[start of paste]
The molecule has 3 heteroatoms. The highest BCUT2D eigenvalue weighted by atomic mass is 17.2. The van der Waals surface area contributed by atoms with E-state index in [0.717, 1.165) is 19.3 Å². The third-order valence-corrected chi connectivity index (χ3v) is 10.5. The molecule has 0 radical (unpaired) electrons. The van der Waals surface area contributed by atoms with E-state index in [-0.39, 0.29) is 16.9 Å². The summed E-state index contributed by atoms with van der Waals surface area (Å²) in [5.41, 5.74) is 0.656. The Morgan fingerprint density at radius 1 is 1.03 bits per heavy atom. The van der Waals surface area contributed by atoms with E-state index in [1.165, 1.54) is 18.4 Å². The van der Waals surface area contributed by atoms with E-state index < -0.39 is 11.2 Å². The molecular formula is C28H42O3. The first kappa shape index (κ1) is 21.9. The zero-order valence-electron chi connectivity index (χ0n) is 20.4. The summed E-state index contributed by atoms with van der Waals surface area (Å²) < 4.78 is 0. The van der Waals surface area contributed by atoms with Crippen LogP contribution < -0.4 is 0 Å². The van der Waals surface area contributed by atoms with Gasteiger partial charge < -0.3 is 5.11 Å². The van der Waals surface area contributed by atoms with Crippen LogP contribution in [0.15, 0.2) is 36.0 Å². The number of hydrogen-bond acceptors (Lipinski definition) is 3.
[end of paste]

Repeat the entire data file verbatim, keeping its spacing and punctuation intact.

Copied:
The molecule has 3 heteroatoms. The highest BCUT2D eigenvalue weighted by atomic mass is 17.2. The van der Waals surface area contributed by atoms with E-state index in [0.717, 1.165) is 19.3 Å². The third-order valence-corrected chi connectivity index (χ3v) is 10.5. The molecule has 0 radical (unpaired) electrons. The van der Waals surface area contributed by atoms with E-state index in [-0.39, 0.29) is 16.9 Å². The summed E-state index contributed by atoms with van der Waals surface area (Å²) in [5.41, 5.74) is 0.656. The Morgan fingerprint density at radius 1 is 1.03 bits per heavy atom. The van der Waals surface area contributed by atoms with E-state index in [1.165, 1.54) is 18.4 Å². The van der Waals surface area contributed by atoms with E-state index < -0.39 is 11.2 Å². The molecular formula is C28H42O3. The first kappa shape index (κ1) is 21.9. The zero-order valence-electron chi connectivity index (χ0n) is 20.4. The summed E-state index contributed by atoms with van der Waals surface area (Å²) < 4.78 is 0. The van der Waals surface area contributed by atoms with Crippen LogP contribution < -0.4 is 0 Å². The van der Waals surface area contributed by atoms with Gasteiger partial charge < -0.3 is 5.11 Å². The van der Waals surface area contributed by atoms with Crippen LogP contribution in [0.15, 0.2) is 36.0 Å². The number of hydrogen-bond acceptors (Lipinski definition) is 3.